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The Story of Asina and Her Five Children

Asina and her children have been returned to their community after almost a year in captivity
© UNICEF Sudan/2010/NPaus
Asina and her children have been returned to their community after almost a year in captivity

Jonglei State, Southern Sudan – In February of 2009, Asina, a 35-year-old woman from the Murle tribe, was abducted along with her five children by young men from the rival Lou Nuer village near Lukuangele in Pibor County.

According to Asina (to protect her identity we have changed her name), a group of young men carrying guns attacked her village in a late afternoon raid. The men looted the village, killing anyone unlucky enough to get in their way and burning down houses and huts.

Asina and her five children hid in bushes near the village, but the attackers, determined to take hostages, quickly came upon her and her children. The family was captured and forcible taken northward.

The Nuer attack was revenge for earlier attacks by the Murle. Cattle raids between rival tribes are historically not uncommon in Southern Sudan. What is uncommon is the increasing frequency and ferocity of these attacks, which have fanned out across Southern Sudan.

Hundreds of children were abducted in 2009 during cattle raids and conflicts between rival pastoral tribes. The raids have surpassed simple revenge attacks on cattle herders and villages. With increasing frequency, they have become violent demonstrations of force in which women and children along with men are cut down with metal knives and automatic weapons.

The violence, which is unusual even given Southern Sudan’s conflict-ridden past, is a direct threat to the peace dividends and development gains made since the region signed the Comprehensive Peace Agreement with north Sudan in 2005. The ongoing violence is also a persistent threat to country-wide elections planned for April 2010 and a referendum to decide the region’s future in 2011.

Despite her situation, Asina was more fortunate than others. She could speak to the Lou Nuer youth in the Nuer language. Asina was originally from a Nuer tribe but married a Murle man in 2004. Perhaps because of this and the fact that she was visibly pregnant, she and her children were not pushed or bullied about like other mothers and children captured in the raid.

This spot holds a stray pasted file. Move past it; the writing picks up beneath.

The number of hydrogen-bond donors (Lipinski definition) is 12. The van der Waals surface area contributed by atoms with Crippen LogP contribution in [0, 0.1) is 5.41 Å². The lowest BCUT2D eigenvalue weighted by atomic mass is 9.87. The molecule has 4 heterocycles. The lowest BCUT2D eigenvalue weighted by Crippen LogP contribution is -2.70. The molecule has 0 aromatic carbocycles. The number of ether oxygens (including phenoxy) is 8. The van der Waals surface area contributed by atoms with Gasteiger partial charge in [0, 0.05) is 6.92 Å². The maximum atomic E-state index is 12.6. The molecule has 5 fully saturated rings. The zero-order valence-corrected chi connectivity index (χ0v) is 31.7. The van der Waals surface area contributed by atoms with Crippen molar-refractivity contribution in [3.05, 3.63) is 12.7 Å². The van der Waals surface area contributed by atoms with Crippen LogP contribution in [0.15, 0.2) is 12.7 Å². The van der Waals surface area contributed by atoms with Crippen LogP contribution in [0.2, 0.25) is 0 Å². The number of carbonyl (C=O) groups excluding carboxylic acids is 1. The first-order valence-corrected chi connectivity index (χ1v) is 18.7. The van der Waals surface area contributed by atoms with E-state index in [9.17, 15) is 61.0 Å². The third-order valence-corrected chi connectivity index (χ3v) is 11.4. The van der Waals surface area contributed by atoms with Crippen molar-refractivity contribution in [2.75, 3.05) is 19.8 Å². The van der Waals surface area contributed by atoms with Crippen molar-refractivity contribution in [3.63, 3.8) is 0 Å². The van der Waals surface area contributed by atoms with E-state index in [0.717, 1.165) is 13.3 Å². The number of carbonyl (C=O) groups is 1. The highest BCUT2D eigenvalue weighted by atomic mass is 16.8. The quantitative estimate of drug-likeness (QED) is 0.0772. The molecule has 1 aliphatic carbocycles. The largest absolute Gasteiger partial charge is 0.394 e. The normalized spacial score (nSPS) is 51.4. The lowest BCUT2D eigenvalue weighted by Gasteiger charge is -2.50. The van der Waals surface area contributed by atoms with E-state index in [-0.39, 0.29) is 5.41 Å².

It took the group three days of forced marching to reach their destination: a Nuer village in the community of Waat. Shortly afterwards, she was placed with distant relatives who took her and her children in. The other abductees were scattered by their captors to various Murle families. Even now, almost a year later, Asina has no idea what has become of the mothers and children taken with her from their village that day.

Some months later, Asina was released by her captors who may have reasoned that since she had been married to a Murle tribesman well before recent revenge attacks and counter attacks, she should be returned to her husband.

“They also did not want to break the relationship that had developed between them and their son-in-law,” suggests Asina. “I felt very sad because I missed my husband and my son so much. They are my life,” she adds.

Following their release, the family and three other abducted children, were taken on a special flight arranged by UNMIS (United Nations Mission in Sudan) to take the group back to the Emergency Care Centre in Bor. In support of the Ministry of Social Development of Jonglei State, UNICEF, UNMIS Child Protection, and Save the Children staff brought the mother and her children back to their village of Lukuangele in Pibor County where they were met with much enthusiasm by relatives, the village chief, and payam authorities.  The three children were later returned to their families by authorities in Pibor. UNICEF is working with the county officials to confirm all of the children are safely reunited.

Despite her horrifying experience, Asina reflects on the good fortune she and her husband have had, especially since her husband and older son were not at home during the Nuer attack. “They were in the cattle camp. Otherwise, my husband and my son would have been killed like so many men were killed during that day,” she adds.

About UNICEF
UNICEF is on the ground in over 150 countries and territories to help children survive and thrive, from early childhood through adolescence. The world’s largest provider of vaccines for developing countries, UNICEF supports child health and nutrition, safe water and sanitation, quality basic education for all boys and girls, and the protection of children from violence, exploitation, and AIDS. UNICEF is funded entirely by the voluntary contributions of individuals, businesses, foundations and governments.

For more information, please contact:
 
Amber Henshaw, Chief, Media & External Relations UNICEF Sudan,
Mobile: +249 (0)912 177 291, Email: ahenshaw@unicef.org.

Douglas Armour, Communications Manager UNICEF Southern Sudan Area Programme, Juba, Mobile: + (256) (0) 477 256 717, + (249) (0) 913 143 481, Email: darmour@unicef.org.

Bismarck Swangin, Communication Officer UNICEF Southern Sudan Area Programme, uba
Mobile: +249(0) 919 261 580, +256(0) 477 103 390: Email: bswangin@unicef.org.

 

 
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